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Streaming in the Worship Market

By Tim Siglin
November 15, 2005

Protestant congregations are not the only ones who have embraced streaming video and audio. is probably one of the best examples of how the Web enables extensive programming at a cost far below that of the equivalent satellite or over-the-air broadcast. features both live TV streams as well as 50 different channels the site has dubbed “CyberTV.” These channels, prefaced by a disclaimer that “IslamiCity does not necessarily endorse the information provided by these programs,” are provided as a service to the Islamic community. Channels range from “Debate” to “Prayers from Holy Mosques” to the “American Muslim Hour.”

Podcasting from the Pulpit
Podcasting has also seen a rapid growth in the worship market segment. A recent search on revealed that podcasters with the word “church” in them accounted for approximately 4% of the total podcasters indexed by the site (374 of 9604).

Expanding the search to the larger “Religion/Inspiration” category, though, reveals this category has almost a 12% market share, ranking fourth behind the technology, music/radio, and general categories. In terms of the number of podcasts, the category is growing rapidly too, as many churches, synagogues, and mosques create at least two choir, sermon, or lesson recordings per week.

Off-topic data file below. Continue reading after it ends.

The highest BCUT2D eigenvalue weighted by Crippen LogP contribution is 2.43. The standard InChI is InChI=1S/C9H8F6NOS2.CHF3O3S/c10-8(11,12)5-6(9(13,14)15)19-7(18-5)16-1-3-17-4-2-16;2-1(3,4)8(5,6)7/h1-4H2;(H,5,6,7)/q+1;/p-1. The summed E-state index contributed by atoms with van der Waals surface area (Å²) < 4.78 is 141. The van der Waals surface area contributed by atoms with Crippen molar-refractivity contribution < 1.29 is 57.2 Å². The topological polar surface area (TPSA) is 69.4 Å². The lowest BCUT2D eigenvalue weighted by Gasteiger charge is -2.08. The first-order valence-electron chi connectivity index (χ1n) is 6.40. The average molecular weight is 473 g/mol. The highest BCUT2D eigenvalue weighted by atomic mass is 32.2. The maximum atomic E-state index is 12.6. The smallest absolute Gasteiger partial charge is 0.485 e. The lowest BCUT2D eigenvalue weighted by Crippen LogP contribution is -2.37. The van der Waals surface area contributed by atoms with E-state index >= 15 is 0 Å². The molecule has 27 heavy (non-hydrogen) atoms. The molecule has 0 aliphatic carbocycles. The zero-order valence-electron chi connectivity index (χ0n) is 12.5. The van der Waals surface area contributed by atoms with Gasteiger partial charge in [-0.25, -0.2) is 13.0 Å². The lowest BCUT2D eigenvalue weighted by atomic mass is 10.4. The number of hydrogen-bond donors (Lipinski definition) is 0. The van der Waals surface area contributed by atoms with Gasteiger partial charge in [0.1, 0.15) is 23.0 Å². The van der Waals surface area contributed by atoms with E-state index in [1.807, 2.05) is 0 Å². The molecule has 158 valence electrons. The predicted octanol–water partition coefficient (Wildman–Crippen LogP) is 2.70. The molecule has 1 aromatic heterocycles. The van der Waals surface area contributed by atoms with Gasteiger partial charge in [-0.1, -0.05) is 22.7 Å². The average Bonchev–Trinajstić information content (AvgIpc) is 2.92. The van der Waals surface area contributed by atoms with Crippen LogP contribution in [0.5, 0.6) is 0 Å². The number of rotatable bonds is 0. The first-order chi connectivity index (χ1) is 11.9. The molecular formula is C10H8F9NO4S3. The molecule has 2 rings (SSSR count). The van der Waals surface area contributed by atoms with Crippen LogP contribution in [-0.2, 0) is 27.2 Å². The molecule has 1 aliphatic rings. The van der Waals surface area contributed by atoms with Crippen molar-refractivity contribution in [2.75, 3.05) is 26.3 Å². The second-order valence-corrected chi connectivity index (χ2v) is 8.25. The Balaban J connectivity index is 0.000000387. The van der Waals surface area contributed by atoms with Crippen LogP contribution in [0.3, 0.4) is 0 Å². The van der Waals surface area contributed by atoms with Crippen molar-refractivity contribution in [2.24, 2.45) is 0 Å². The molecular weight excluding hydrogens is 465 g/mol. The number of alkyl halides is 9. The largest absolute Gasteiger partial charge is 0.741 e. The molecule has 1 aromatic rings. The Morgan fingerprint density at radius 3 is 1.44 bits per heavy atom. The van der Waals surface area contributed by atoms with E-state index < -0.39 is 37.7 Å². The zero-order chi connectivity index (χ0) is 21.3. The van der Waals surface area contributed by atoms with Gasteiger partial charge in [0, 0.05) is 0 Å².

The worship streaming market, like different religions and denominations themselves, is fragmented. It is also quite nascent: while Podcast Alley lists 794 podcasters,, an evangelical site, has over 71,000 sermons online. The site claims almost 9.2 million sermons have been downloaded since its inception in July 2000, including over 90,000 downloads within the past seven days. Even though it’s one of the largest sites for online sermons, serves only 400 churches, which is equivalent to less than one half of one percent of the total potential U.S. church market.

Education also plays a key component in the use of streaming media for many religious organizations. Many Jewish denominations require “yeshiva school,” which educates young children in the Talmud. In areas where a traditional yeshiva may not be readily available, streaming, Voice over IP, and tools such as WebEx provide the ability to create virtual yeshivas. One such school is YeshivaOnline, a Canadian virtual yeshiva headed by Rabbi Yitzchok Pollack. While many in his community do not embrace the use of computers, Pollack says he “feel strongly that we in the field of Jewish education must make a greater effort to keep abreast of the recent developments in technology and harness them for our own goals.”

Even academic institutions, which have traditionally shied away from religious debate, are using streaming to propagate harmonious dialogue between various religions. One example is the availability of streaming versions of several discussions from the Center for Christian-Jewish Learning. The Center is located at Boston College, a Jesuit Catholic university, and the streams are part of a joint partnership with WGBH, the Boston-based public television station. While these discussions are normally only aired locally, the site notes that streaming media allows the Center to reach a broader audience, and that it is the Center’s “intention in the coming months to increase use of [streaming].”

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